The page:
For nearly three decades, the people who work at Bambino Cinema were able to somehow protect it from the mobs that would steamroll MA Jinnah Road during countless protests. But on Friday, their luck ran out: Nishat, Prince and Capri on MA Jinnah Road were set ablaze. A similar fate lay in store for Gulistan in Landhi and Nargis in Quaidabad.
Nawab Hasan Siddiqui, the owner of Nishat Cinema, said he will never open it again. “Now I know there is no guarantee of our safety. No assurance is enough. We did everything that they [protest organisers] had asked us to do.”
He is referring to the fact that Nishat had already decided to close for four days. “I have shut it down every Muharram, on 12th Rabi-ul Awal and whenever I was asked.”
The cinema has been destroyed. Since its inauguration by Fatima Jinnah in 1947, no one had attacked it. “I will miss the days - the time when Zulfikar Ali Bhutto, Huseyn Shaheed Suharwardy and Fatima Jinnah came here to watch movies,” he said.
It was too early to estimate the cost of the damage, but Siddiqui said it was in the millions of rupees.
Thousands of men holding sticks, bricks and some of them guns descended on public and private property on MA Jinnah Road. They were chanting slogans and were backed by half a dozen political and religious parties.
“We begged, pleaded and even told them lies that children were inside,” said a man who works for a communication devices shop located in the Bambino Cinema building. “They attacked the place three times and finally barged in and set fire to everything.”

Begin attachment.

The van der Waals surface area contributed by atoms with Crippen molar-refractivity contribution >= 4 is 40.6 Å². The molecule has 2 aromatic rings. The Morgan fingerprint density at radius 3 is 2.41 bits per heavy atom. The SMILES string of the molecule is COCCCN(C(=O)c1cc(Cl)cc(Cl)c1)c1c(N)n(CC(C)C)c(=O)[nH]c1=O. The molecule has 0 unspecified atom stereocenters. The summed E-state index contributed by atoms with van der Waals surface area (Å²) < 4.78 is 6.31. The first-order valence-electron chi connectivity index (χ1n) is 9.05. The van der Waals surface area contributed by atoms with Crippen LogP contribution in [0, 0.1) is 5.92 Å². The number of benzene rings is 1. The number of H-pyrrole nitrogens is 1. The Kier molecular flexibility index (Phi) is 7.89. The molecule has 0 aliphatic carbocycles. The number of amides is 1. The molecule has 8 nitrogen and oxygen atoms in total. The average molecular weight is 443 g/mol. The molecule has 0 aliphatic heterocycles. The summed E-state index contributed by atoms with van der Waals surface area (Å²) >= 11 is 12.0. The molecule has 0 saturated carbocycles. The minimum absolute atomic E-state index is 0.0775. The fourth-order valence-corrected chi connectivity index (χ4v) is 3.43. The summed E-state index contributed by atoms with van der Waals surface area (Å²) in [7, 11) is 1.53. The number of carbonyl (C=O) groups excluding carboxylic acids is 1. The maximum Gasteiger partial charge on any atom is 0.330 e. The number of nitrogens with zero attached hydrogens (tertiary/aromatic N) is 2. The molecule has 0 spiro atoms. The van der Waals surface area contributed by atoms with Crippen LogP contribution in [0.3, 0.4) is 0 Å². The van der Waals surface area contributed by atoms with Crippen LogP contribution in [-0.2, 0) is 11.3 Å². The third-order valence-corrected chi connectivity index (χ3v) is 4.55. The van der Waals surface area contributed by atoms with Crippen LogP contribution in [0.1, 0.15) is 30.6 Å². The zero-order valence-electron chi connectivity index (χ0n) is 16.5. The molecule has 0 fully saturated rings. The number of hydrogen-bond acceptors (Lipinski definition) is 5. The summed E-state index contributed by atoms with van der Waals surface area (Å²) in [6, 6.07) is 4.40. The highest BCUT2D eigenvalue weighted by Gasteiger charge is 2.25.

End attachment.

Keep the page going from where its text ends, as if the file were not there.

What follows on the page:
A fire engine, which rushed to save the cinema, was also attacked. The firefighters were dragged out of the vehicle, their clothes torn and they were beaten. No one from the rescue services dared venture to that part of MA Jinnah after that.
“Now it’s Rio Cinema’s turn,” said a teenager as he filmed the ashes and glass floating down from the Bambino building. “The United States doesn’t know who they have messed with.”
As cellular services were jammed, traders rushed to salvage their businesses after seeing footage on television.
One businessman was hysterical. He runs restaurants in two of the cinemas, which have been gutted. “I tried calling the fire brigade people but they refused to come. Do you know where we can find a water tanker? Did no one come forward to save it?”
A Sindh Bank’s branch located beside Nishat Cinema was also looted. Only orange cash bags survived.
Burning tyres every few feet ran like an obstacle course the entire stretch of MA Jinnah Road and connecting streets, which lead to the electronics market and beyond.
Throughout the afternoon and late into the evening the protesters fought pitched battles with the police, which did not let anyone to cross the Native Jetty Bridge despite coming under intense firing and a hail of rocks.
Every time police fired tear-gas shells and fired shots into the air, the demonstrators would run back. “Come back. Come back. Let’s fight,” came shouts from men in shalwar kameez bolstered by younger ones in jeans. Party affiliation didn’t matter as long as a person was part of the protest.
By evening, PIDC intersection had turned into a war zone with shreds of paper strewn everywhere. Branches of National Bank of Pakistan, NIB Bank, UBL, Al Baraka and a KFC outlet were looted and torched.
“People took everything. Computer monitors, printers, chairs, cash machines and even cheque books,” said a witness. Nearby, in front of the containers stood the carcasses of police mobile vans, which blocked the way to the Chief Minister’s residence.
Despite the odds and being outnumbered, the police faced the protesters with grit, without armoured personnel vehicles or the backing of the Rangers.
Published in The Express Tribune, September 22nd, 2012.